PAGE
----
2"The Hern"Christian DitterKay CannonApril 21, 2017 (2017-04-21)
Sophia has a crisis in confidence when her business hits a bump. She goes to an estate sale to try to find vintage clothing to sell. She discovers she has a hernia, but has no health insurance.
3"Thank You, San Francisco"Christian DitterCaroline WilliamsApril 21, 2017 (2017-04-21)
Desperate to come up with a name for her business, Sophia shows Shane around her beloved San Francisco, counting on the city to give her inspiration. She and Shane have differing opinions on whether it is a date or not.
4"Ladyshopper99"Steven TsuchidaSonny LeeApril 21, 2017 (2017-04-21)
Terrified of getting a bad review on eBay, Sophia goes to great lengths to make sure a vintage wedding dress is fixed and delivered to a high-strung bride in time for the wedding.
5"Top 8"Steven TsuchidaEben RussellApril 21, 2017 (2017-04-21)
After having a fight with Annie, Sophia reflects on their friendship, including their initial meeting at a San Francisco Giants game and a rocky trip to Coachella.
6"Five Percent"John RiggiKay CannonApril 21, 2017 (2017-04-21)
Shane leaves to go on tour. When she finally gets health insurance, Sophia ponders whether to quit her job at the Academy of Art University to focus solely on Nasty Gal.
7"Long-Ass Pants"Amanda BrotchieJake FogelnestApril 21, 2017 (2017-04-21)
Gail, the owner of a competing vintage clothing business in Reno, Nevada, comes out to San Francisco to criticize the way Sophia runs her business. Sophia shows her a night on the town and the two end up unexpectedly bonding.
8"The Trip"Amanda BrotchieJoanna CaloApril 21, 2017 (2017-04-21)
Sophia, Annie, and Dax take a road trip to Los Angeles to visit Shane, who is on tour there. The fun, romantic trip goes sour when Sophia and Shane end up fighting about their jobs. Annie and Dax go on a drug trip, prompting a confession from Dax.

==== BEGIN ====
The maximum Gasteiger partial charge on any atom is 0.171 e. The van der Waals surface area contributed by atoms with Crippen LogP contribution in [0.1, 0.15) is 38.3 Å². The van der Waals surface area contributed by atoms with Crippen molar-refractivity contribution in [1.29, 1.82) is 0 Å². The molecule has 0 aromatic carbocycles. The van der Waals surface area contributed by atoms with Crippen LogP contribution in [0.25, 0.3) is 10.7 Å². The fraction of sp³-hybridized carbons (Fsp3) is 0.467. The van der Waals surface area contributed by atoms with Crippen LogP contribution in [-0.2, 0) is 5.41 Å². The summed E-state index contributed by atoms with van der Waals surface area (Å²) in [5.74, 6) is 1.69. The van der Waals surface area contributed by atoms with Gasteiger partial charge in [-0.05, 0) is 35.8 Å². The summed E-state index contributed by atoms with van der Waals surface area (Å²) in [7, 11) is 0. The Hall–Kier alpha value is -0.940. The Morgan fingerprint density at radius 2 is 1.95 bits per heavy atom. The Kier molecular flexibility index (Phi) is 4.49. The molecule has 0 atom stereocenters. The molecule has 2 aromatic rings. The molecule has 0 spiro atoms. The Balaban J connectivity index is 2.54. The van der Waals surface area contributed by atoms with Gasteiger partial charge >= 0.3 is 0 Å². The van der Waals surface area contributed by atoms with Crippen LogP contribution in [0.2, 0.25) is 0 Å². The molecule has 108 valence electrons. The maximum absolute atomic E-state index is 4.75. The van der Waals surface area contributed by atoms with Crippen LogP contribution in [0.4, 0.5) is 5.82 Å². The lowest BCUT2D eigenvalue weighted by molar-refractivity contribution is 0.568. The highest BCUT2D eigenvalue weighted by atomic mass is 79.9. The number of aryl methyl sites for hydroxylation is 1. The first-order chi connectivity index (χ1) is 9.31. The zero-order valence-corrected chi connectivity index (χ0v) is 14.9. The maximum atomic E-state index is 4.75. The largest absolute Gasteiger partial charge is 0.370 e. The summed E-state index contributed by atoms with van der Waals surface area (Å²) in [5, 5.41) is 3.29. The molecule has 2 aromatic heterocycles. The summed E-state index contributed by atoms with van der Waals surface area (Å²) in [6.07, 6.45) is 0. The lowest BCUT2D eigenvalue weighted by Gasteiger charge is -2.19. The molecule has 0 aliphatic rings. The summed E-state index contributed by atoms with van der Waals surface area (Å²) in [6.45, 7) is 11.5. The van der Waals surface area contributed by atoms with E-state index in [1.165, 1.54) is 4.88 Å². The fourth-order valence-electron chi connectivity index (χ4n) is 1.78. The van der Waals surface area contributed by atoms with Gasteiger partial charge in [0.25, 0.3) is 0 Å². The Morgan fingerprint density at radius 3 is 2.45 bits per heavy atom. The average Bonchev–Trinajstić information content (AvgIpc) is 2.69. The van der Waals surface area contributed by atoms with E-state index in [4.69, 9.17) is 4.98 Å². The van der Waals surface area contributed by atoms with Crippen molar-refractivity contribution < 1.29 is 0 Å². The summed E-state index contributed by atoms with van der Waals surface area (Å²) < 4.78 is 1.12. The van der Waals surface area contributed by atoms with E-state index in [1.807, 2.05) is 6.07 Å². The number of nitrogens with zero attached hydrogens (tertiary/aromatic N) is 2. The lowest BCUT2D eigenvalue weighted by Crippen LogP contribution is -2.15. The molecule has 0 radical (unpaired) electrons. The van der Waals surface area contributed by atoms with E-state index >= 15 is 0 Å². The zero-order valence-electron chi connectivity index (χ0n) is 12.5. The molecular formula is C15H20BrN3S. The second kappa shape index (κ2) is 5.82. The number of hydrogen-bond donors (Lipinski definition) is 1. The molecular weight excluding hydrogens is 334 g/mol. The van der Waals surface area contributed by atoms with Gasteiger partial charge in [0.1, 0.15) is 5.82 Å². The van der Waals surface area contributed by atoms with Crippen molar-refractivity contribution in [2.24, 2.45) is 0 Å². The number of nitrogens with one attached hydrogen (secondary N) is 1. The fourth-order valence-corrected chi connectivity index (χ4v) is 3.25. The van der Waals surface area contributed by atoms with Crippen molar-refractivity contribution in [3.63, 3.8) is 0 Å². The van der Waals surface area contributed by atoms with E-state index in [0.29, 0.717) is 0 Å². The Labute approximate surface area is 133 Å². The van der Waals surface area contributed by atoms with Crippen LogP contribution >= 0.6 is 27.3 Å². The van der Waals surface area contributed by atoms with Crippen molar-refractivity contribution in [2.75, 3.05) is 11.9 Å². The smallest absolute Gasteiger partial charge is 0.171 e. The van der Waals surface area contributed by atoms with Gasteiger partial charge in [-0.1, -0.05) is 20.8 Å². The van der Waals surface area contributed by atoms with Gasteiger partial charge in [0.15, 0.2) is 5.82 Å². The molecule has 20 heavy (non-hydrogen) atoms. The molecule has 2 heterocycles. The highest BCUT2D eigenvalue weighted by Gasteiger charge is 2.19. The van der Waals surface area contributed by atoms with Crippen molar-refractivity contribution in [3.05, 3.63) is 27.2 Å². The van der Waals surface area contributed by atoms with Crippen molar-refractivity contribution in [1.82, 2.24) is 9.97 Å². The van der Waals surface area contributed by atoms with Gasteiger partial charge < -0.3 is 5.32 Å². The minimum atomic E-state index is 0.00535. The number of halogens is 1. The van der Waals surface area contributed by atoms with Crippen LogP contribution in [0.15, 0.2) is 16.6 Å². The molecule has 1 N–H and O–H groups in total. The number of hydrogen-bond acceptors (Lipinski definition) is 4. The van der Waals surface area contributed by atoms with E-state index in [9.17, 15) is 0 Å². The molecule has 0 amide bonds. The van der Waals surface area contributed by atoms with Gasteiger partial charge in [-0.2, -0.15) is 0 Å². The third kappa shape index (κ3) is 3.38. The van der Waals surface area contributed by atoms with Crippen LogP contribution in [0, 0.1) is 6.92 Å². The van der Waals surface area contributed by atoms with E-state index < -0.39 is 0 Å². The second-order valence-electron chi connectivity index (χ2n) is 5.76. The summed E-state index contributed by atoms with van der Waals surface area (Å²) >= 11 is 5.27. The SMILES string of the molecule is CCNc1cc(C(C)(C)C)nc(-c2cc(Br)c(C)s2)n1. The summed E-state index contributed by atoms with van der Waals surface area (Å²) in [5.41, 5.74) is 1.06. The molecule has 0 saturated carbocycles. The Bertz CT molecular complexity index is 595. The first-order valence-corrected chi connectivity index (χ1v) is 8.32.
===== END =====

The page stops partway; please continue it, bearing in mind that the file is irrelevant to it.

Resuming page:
9"Motherfuckin' Bar Graphs"Jamie BabbitJen BraedenApril 21, 2017 (2017-04-21)
Sophia seeks out a rental space for her business. When she needs a co-signer, she is forced to turn to her dad for help. Eager to prove to him that she is a responsible and capable business owner, she enlists Dax's help, but finds that her father does not totally trust her.
10"Vintage Fashion Forum"Jamie BabbitCaroline Williams & Sonny LeeApril 21, 2017 (2017-04-21)
When Annie asks Sophia for a job at Nasty Gal, she gets an unexpected answer. Sophia's competitors plot to take her down.
11"Garbage Person"Jamie BabbitKay Cannon & Eben RussellApril 21, 2017 (2017-04-21)
When her business hits a major bump, Sophia takes a trip to visit someone from her past.
12"I Come Crashing"Christian DitterKay CannonApril 21, 2017 (2017-04-21)
With the launch date for her website quickly approaching and much work to do, Sophia and Shane begin to grow distant from one another. Sophia stumbles upon a surprising discovery.
13"The Launch"Christian DitterKay CannonApril 21, 2017 (2017-04-21)